Why Was His Irish Holiday Invented in America?by Kelly R. Smith © 2022
This article was updated on 03/06/22.
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St. Patrick’s day is one of two “foreign” beer holidays (not counting New Year’s Eve) that were actually invented here in the United States, not imported. The other, of course, is Cinco de Mayo, which celebrates the Mexican army’s 1862 victory over France at the Battle of Puebla during the Franco-Mexican War. Other holidays, such as Christmas, originate elsewhere but we excel at making our own.
Why, other than the green beer, is St. Patrick’s Day so popular? The last Census showed that 34.1 million Americans have Irish ancestry. That’s seven times the population of Ireland. Chances are that you’ve got a wee bit o’ the Celt in you. The coronavirus is not going to stop you from celebrating or quoting witty Irish proverbs, right?
Who was the Real St. Patrick?
Patrick was born not in Ireland (Erin), but in Britain into a Romanized family. At 16 years of age, he was abducted by Irish raiders from his father’s villa. His abductor was Calpurnius who was a deacon and a minor local official. Patrick was carried off into slavery in Ireland. There he spent six bleak years there working as a herdsman, during which time he turned with fervor to his Christian faith. When he dreamt that the ship in which he was to escape was ready, he escaped from his master and found passage to England. There he approached starvation and endured another brief captivity before being reunited with his family. It is thought that after that he may have paid a short visit to the Continent.
The best-known passage in the Confessio speaks of a dream, following his return to England, in which one Victoricus offered him a letter titled “The Voice of the Irish.” As he read it, he heard a company of Irish folk asking him to walk once more among them. “Deeply moved,” he says, “I could read no more.” Nevertheless, because of the brevity of his education, he was reluctant for a long time to answer the call. Even on the eve of re-embarkation to Ireland, he was overwhelmed by doubts of his fitness for the task. Once there, however, his hesitations vanished. Completely confident in the Lord, he wandered far and wide, baptizing and confirming with true zeal. In diplomatic fashion, he brought gifts to a minor king here and a lawgiver there but accepted none from any.
Legends of St. Patrick
- St. Patrick drove the snakes out of Ireland. In truth, Ireland never had snakes because they couldn’t get there for one reason or another. Other islands that don’t have snakes include New Zealand, Hawaii, Greenland, Iceland, and Antarctica. Scholars of Celtic history believe the snake story is an allegory for St. Patrick’s eradication of pagan ideology.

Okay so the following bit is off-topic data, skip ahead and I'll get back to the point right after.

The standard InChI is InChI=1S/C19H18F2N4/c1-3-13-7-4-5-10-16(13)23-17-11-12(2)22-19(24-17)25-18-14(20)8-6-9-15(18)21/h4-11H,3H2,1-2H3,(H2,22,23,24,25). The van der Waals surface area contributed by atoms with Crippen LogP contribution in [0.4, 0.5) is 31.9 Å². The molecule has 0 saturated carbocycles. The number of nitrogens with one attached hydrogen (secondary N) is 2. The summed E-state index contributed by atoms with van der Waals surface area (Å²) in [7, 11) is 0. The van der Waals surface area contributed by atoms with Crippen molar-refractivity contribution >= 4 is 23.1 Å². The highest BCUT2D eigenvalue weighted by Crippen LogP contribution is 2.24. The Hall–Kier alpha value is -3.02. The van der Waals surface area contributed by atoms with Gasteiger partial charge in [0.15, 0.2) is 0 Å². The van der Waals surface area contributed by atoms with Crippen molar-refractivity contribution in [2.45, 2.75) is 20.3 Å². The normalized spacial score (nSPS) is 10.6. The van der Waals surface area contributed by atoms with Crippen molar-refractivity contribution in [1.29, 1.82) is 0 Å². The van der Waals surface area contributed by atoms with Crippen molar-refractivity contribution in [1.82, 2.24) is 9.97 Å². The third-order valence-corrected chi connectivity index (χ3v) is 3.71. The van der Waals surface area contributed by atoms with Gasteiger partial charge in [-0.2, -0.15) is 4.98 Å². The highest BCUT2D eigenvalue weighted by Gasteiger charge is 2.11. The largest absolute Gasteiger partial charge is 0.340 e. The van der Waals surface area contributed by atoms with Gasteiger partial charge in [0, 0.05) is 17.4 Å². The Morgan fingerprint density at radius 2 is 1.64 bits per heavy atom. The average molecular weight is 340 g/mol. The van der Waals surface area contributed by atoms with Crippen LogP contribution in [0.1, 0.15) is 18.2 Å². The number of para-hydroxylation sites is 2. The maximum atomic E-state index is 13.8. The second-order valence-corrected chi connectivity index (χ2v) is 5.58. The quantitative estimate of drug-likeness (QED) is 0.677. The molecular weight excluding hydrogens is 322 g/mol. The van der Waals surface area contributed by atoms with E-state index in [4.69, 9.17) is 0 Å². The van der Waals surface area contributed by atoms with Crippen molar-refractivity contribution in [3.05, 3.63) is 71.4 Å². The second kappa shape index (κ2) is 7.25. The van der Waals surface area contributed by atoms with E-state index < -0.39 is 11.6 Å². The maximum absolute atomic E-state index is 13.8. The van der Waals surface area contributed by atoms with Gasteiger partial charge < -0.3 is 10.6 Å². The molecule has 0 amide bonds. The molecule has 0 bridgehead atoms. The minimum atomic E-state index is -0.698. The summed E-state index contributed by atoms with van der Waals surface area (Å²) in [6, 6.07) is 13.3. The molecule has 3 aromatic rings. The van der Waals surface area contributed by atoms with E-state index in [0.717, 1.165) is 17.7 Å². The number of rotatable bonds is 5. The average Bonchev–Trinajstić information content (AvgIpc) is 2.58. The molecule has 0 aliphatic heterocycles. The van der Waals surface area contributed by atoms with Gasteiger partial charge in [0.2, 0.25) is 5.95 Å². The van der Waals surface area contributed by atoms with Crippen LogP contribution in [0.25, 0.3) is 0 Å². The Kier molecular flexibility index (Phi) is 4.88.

- Patrick raised people from the dead. A 12th-century hagiography places this number at 33 men, some of whom are said to have been deceased for many years.
- He enshrined the shamrock, which he used to explain the concept of the Holy Trinity to the Irish. The shamrock represents three persons in one God, to an unbeliever by showing him the three-leaved plant with one stalk. Traditionally, Irishmen have worn shamrocks, the national flower of Ireland, in their lapels on St. Patrick’s Day.
- He created the
A Celtic Cross
St. Patrick’s Day is American?
Yes. The first St. Patrick’s Day parade happened not in Ireland but in the good old United States, that veritable melting pot of the world. On March 17, 1762, Irish soldiers who were serving in the English military marched through New York City. Along with their music, the parade helped the soldiers reconnect with their Irish roots, as well as with fellow Irishmen serving in the English army.
The tradition has continued into the 21st century, and New York City’s parade is now the oldest and the largest parade in the county. The first celebratory parade held in Ireland was in 1931.
Today in New York City the parade numbers over 150,000 participants. Every year, nearly 3 million people line up on the 1.5-mile parade route to view the procession, which takes more than five hours. Boston, Chicago, Philadelphia, and Savannah join them in celebrating the Celtic day with parades involving between 10,000 and 20,000 participants each.
The Pubs in Ireland Used to Be Closed On St. Patrick’s Day
St. Patrick’s Day is famous for the wearing of the green and drinking beer or stout, depending on where celebrants live. However, St. Patrick’s Day was strictly religious in Ireland during a large part of the 20th century, and pubs there were actually closed on March 17. It became a national holiday in Ireland in 1970, and the pubs opened to celebrate St. Patrick’s Day by hoisting a glass in honor of the patron saint of Ireland.
According to the US Census, there are more people of Irish heritage in America than there Irish citizens in Ireland. As of 2021, there are 32 million people in the United States that claim full or partial ancestry from Ireland. This is a huge number compared to the 4.9 million who are currently living in Ireland today.
So who isn’t ready to celebrate St. Patrick’s Day even if it’s an American holiday? Chances are that a bit of you hails from Dublin, Galway, or County Clare. I’ll take any excuse to eat more potatoes.
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